“It’s not that they’re greedy.
A teacher from my child’s school told me just yesterday that after 23 years in the classroom, even with her national certification, she brings home $2,600 a month.
It’s not that they’re lazy.
They work an average of ten hours per day, not including the weekends and they’re not paid for their ‘summers off.’
It’s not that they don’t like children.
I’ve seen this son of mine rocked in the strong arms of his teachers at rest time and his bus driver? She smiles and laughs at his joy every afternoon.
It’s not that they’re complacent.
Classrooms are carefully decorated, feature flexible seating, and appealing books spill onto surfaces covered in fabric, personal checks written for those luxuries.
It’s not that they’re entitled.
My son wears diapers and may for quite a long while and every day he comes home clean and dry and never a complaint from his teachers.
It’s not that they don’t know better.
They do know and yet, they persevere, through the superfluous testing, the monitoring requirements, the paperwork, the reading levels and intense pressure, they bravely trudge along, with a smile, in spite of those obtuse circumstances.
It’s not that they can’t get a better job.
McDonalds pays managers better than teachers and for that matter, so do Roses and Pizza Hut. A lot less headache and when customers annoy you, you can kick them out.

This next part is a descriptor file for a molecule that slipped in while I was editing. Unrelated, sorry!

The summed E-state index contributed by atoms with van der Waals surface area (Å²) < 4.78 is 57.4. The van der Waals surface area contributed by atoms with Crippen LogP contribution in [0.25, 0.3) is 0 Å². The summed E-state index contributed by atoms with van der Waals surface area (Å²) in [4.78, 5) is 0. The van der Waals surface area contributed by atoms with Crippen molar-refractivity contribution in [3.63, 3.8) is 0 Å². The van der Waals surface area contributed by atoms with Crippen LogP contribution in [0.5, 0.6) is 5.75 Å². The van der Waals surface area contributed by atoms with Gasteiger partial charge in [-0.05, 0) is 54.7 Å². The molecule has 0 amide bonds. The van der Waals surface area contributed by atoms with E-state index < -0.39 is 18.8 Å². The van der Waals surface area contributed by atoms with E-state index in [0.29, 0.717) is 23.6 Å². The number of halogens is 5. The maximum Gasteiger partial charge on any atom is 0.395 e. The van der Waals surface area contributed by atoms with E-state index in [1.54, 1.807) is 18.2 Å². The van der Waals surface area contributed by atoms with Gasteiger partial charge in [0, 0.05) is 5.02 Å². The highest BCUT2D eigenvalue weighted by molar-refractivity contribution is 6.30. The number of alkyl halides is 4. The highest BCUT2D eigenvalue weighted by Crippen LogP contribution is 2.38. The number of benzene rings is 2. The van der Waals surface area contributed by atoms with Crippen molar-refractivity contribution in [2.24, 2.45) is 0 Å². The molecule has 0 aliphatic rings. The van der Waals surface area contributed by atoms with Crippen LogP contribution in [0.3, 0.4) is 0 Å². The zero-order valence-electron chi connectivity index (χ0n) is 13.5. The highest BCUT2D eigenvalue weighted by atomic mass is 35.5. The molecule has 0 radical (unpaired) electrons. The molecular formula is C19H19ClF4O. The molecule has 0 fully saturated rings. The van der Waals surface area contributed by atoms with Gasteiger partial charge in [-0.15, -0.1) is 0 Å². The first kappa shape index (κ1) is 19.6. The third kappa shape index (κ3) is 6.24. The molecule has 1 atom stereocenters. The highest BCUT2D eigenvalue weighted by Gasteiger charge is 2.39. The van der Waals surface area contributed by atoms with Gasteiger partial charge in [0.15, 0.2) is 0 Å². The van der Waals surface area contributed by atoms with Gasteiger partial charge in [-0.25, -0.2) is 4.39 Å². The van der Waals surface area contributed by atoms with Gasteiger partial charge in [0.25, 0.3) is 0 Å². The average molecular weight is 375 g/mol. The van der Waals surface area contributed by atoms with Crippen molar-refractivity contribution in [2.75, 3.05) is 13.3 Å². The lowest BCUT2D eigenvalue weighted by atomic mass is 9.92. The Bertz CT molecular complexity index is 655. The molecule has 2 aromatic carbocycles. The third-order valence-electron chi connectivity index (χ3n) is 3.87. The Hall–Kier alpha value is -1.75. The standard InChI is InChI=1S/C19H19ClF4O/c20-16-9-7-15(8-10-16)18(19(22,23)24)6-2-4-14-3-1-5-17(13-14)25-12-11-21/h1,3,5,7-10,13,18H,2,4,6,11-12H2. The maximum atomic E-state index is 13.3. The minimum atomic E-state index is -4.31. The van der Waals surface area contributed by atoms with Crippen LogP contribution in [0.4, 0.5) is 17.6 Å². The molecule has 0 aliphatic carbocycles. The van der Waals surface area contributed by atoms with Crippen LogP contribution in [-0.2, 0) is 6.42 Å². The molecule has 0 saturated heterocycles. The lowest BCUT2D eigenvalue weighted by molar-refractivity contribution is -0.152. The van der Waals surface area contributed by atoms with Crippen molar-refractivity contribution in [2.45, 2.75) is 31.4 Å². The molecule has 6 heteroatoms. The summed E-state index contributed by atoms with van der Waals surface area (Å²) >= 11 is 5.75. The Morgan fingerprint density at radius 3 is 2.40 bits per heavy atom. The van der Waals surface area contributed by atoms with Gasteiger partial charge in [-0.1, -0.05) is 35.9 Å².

It’s not that they don’t give a hoot.
I’ve seen them get teary, I’ve heard the desperation in the voice of a woman worried about the child with no food at home and I’ve seen the shoes, pulled out of her bag, and slipped over the dirty stocking feet of a child who has never had anything new.
It’s not that teaching is just a job.
Next week, many will travel to march in Raleigh and even more will stay behind, pressured to show up and perform even though their hearts long for freedom.
It’s not that they’re selfish.
They care for the kids whose parents don’t know their names, the families who never attend an IEP meeting, the children who need more than a teacher and school could ever possibly give.
The trouble with our teachers? They care too much.”
This story was submitted to Love What Matters by Tales of An Educated Debutante. Subscribe to our free email newsletter, Living Better—your ultimate guide for actionable insights, evidence backed advice, and captivating personal stories, propelling you forward to living a more fulfilling life.
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